Why are Americans turning to extreme leaders?
By Jin Woork Chang, Nazli Turan, and Rosalind Chow
According to a new survey, polarization is the defining feature of 21st century American politics. Americans express increasingly extreme political views, prefer to be around those that share their beliefs and values, and show antipathy to those who don’t (Pew Research Center, 2014). Another way in which this polarization is manifested is the rise of political stars such as Sarah Palin, Ted Cruz, or the choice of Paul Ryan, a figure known for his extremism, as the Republican vice presidential nominee in 2012. Importantly, the appeal (and success) of these ideologically extreme individuals runs against the conventional wisdom that political parties should appeal to the middle in order to win general elections. Given the apparent costliness of having such extreme members represent the political party, why are Americans turning to extreme leaders?
In the months leading to the 2012 presidential elections, this was the exact question that puzzled us and led us to explore when and why people choose extreme leaders to represent their groups. We reasoned that one possibility for this desire for extremism might be the fact that the political context has been increasingly portrayed as competitive. When people perceive competition between their group and others, it becomes especially crucial for them that it is clear what their group represents and what sets it apart from other groups (Jetten et al., 2004). This desire for clarity regarding the distinctive qualities and values of the group, in turn, may incline them towards leaders that can best achieve this goal. And, who better to achieve such differentiation than a leader who holds the extreme version of the views and values of the group? We set out to test this idea in three studies.
In the first study, we asked self-identified Democrats to consider an upcoming hypothetical primary in their district. Half of the participants were told that the district was hotly contested between Republicans and Democrats, and the other half were told that the district had always voted Democratic. We then asked participants to choose between three candidates: 1) one that votes along the party lines 93% of the time (or normative), 2) one that votes along the party lines 67% of the time, but when not voting with the party, would vote in a more conservative direction (or anti-normative), and 3) one that votes along party line 65% of the time and other times would vote in a more extreme liberal direction (or extreme). As we expected, participants were more likely to choose the extreme candidate when the primary was described as being highly competitive than when it was described as being a sure win.
With this initial demonstration of our primary effect, in the next two studies, we set out to examine in depth why people preferred extreme leaders when there was high inter-group competition. In our second study, which was conducted in the weeks leading up to the 2012 US Presidential election, we asked Democrats and Republicans for their levels of support for Barack Obama and Mitt Romney, respectively. Importantly, we also led participants to believe that the election was going to be either very close or not. We also described the two candidates as holding political views that either aligned with their party’s norms or as being even more extreme than the average party viewpoint. Again, we found that participants preferred a more extreme version of their respective candidate when the election was described as being close. Moreover, this effect was driven by their belief that the more extreme candidate was a better representative of their party.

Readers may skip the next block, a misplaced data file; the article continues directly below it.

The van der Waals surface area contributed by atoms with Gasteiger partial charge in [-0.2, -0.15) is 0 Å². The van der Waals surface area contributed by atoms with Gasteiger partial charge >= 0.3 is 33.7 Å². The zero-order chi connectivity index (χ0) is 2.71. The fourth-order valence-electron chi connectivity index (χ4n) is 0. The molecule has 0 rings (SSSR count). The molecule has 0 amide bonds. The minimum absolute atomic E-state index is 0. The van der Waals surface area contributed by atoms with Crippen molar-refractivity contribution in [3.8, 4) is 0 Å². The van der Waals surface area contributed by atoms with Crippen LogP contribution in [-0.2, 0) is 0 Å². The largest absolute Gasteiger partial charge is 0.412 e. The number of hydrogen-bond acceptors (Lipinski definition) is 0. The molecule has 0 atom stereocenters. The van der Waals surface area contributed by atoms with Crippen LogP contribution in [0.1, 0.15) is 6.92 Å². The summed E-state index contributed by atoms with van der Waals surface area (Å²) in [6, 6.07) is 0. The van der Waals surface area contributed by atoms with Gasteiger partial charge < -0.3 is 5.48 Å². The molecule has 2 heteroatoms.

Finally, in our last study, we asked participants to consider the upcoming 2016 Presidential elections and gave them information that led them to believe that the election would either be competitive or not. In addition, we provided them with information about a hypothetical Presidential candidate, whose political views either aligned with the party norm or were more extreme than the party norm. We also asked participants to what extent this candidate would effectively differentiate their party from others. As we saw in the prior two studies, participants preferred extreme candidates when they thought the election would be close, and this preference, which was even more pronounced with participants highly identified with their party, was driven by their expectation that such a candidate would successfully differentiate the party from others.
To summarize, our findings demonstrate that when people think that their group is in competition with another group, their desire to ensure that their group’s identity is distinctive from the other group is heightened. This desire, in turn, can lead to a preference for extreme leaders. Importantly, the rise of extreme representatives and leaders are costly to the social system at large. If all groups choose leaders that are at the groups’ ideological extremes, they are less likely to be able to work effectively with one another, despite needing to do so in order for political systems to function successfully.
Jin Wook Chang is a doctoral student at the Tepper School of Business, Carnegie Mellon University. Nazli Turan is an assistant professor at Catolica-Lisbon. Rosalind Chow is an associate professor of organizational behavior and theory at the Tepper School of Business, Carnegie Mellon University.